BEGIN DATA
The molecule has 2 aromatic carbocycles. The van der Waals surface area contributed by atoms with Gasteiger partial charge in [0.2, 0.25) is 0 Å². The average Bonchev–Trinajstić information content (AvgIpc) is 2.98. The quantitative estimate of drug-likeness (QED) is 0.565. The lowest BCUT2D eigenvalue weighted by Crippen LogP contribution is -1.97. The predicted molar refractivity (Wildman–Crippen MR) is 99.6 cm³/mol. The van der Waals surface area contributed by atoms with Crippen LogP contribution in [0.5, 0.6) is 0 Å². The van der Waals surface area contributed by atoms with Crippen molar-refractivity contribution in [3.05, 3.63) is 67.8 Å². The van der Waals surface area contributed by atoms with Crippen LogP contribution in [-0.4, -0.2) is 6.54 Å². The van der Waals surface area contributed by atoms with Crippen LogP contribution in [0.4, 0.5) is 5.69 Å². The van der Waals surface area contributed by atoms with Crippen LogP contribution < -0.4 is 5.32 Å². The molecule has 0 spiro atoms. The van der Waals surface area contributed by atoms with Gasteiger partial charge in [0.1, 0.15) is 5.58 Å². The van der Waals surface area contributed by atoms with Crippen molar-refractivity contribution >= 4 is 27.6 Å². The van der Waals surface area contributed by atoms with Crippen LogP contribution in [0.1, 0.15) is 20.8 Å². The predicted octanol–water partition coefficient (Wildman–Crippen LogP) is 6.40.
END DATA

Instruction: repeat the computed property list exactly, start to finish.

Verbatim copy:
The molecule has 2 aromatic carbocycles. The van der Waals surface area contributed by atoms with Gasteiger partial charge in [0.2, 0.25) is 0 Å². The average Bonchev–Trinajstić information content (AvgIpc) is 2.98. The quantitative estimate of drug-likeness (QED) is 0.565. The lowest BCUT2D eigenvalue weighted by Crippen LogP contribution is -1.97. The predicted molar refractivity (Wildman–Crippen MR) is 99.6 cm³/mol. The van der Waals surface area contributed by atoms with Crippen LogP contribution in [0.5, 0.6) is 0 Å². The van der Waals surface area contributed by atoms with Crippen molar-refractivity contribution in [3.05, 3.63) is 67.8 Å². The van der Waals surface area contributed by atoms with Crippen LogP contribution in [-0.4, -0.2) is 6.54 Å². The van der Waals surface area contributed by atoms with Crippen LogP contribution in [0.4, 0.5) is 5.69 Å². The van der Waals surface area contributed by atoms with Crippen LogP contribution < -0.4 is 5.32 Å². The molecule has 0 spiro atoms. The van der Waals surface area contributed by atoms with Gasteiger partial charge in [0.1, 0.15) is 5.58 Å². The van der Waals surface area contributed by atoms with Crippen molar-refractivity contribution >= 4 is 27.6 Å². The van der Waals surface area contributed by atoms with Crippen LogP contribution in [0.1, 0.15) is 20.8 Å². The predicted octanol–water partition coefficient (Wildman–Crippen LogP) is 6.40.